And I know you’ve been waiting to hear what Mercy Watson was like as a baby piglet! A Piglet Named Mercy (Candlewick, 4/2) by Kate DiCamillo, illustrated by Chris Van Dusen, is the picture book prequel to the bestselling Mercy Watson chapter book series. This is all about how Mercy came to live with Mr. and Mrs. Watson on Deckawoo Drive, thus disrupting the Watson’s perfectly predictable lives.

Trees: A Rooted History by Piotr Socha and Wojciech Grajkowski (Abrams, 4/2/19) is an oversized nonfiction nature book, so basically I knew I was going to love this book the second I saw it. The illustrations are gorgeous and the information is both informative and interesting. Trees explores the important roles trees play in our ecosystem, takes an up-close-and-personal look at the parts of trees (from roots to leaves), and unpacks the cultural impact of trees from classification systems (like family trees) to art forms (like bonsai trees).

I absolutely loved Crab Cake: Turning the Tide Together by Andrea Tsurumi (HMH, 2/5), a delightful book about a crab who loves to bake. I adore the illustrations which are full of charm and with plenty for young readers to explore and analyze. The story has a message of conservation as well, presented in a way that will make you want to save the oceans.

Under My Hijab by Hena Khan, illustrated by Aaliya Jaleel, is a lighthearted look at the hijab and the girls and women who choose to wear it. As the young protagonist observes the women in her life wearing it, she dreams about the possibilities in her own future and how she might express her personality through her hijab.

The cover of Planting Stories: The Life of Librarian and Storyteller Pure Belpre (HarperCollins, 1/15) by Anika Aldamuy Denise, illustrated by Pablo Escobar, is stunning. I loved learning more about Pura Belpré and her life and work and advocacy. On the eve of her death on July 1, 2082, Pura received a Lifetime Achievement Award from the New York Public Library and now each year the American Library Association recognizes outstanding works of literature by Latinx authors and illustrators with the Pure Belpré Award. You can see a complete list of Belpré winners on the ALA website here. The Spanish language edition, Sembrando historias: Pura Belpré: bibliotecaria y narradora de cuentos, will publish simultaneously.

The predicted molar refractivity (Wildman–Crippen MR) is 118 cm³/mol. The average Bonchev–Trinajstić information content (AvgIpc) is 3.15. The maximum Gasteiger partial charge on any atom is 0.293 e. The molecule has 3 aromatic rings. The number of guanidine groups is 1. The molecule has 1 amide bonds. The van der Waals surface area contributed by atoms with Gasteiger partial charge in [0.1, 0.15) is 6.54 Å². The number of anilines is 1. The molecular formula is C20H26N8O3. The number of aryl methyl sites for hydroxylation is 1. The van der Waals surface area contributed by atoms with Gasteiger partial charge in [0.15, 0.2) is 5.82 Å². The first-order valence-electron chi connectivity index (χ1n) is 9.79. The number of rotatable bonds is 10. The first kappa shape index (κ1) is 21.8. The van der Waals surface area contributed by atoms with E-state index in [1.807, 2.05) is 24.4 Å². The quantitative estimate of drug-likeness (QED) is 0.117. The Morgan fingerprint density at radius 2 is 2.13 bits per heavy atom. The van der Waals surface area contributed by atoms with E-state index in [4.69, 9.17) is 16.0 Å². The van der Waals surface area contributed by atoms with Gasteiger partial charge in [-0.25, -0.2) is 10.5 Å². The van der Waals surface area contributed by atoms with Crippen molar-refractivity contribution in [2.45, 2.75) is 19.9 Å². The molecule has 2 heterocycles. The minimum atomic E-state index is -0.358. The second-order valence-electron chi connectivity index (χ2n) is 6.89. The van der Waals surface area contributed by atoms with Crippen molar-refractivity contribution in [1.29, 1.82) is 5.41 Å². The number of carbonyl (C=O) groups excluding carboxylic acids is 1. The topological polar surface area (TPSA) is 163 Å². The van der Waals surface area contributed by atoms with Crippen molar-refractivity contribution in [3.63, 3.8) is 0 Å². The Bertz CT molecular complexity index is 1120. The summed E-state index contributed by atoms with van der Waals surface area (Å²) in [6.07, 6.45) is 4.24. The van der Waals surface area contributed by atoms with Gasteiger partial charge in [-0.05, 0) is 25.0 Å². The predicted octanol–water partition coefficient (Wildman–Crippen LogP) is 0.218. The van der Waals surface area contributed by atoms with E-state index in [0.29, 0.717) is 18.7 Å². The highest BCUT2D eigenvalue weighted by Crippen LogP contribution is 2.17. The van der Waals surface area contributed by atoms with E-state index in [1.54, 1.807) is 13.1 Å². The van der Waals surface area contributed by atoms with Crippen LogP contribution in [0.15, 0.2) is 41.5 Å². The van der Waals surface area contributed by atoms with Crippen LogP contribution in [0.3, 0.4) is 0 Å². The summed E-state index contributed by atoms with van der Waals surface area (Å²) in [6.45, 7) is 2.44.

I got a chance to read a few wonderful books over the holidays in between being sick. One was Gordon Korman’s new book, The Unteachables (Balzer + Bray, 1/8), which includes his characteristic funny humor, as well as The Friendship War by Andrew Clements (Random House, 1/8) about a school-wide scuffle over buttons. I finished a graphic biography called The Life of Frederick Douglass by David F. Walker, Damon Smyth, and Marissa Louise (Ten Speed Press, 1/8), which was wonderful (but I would suggest for older middle grade readers).

I would love to know what you are reading this week! Find me on Twitter at @KarinaYanGlaser, on Instagram at @KarinaIsReadingAndWriting, or email me at

Until next time!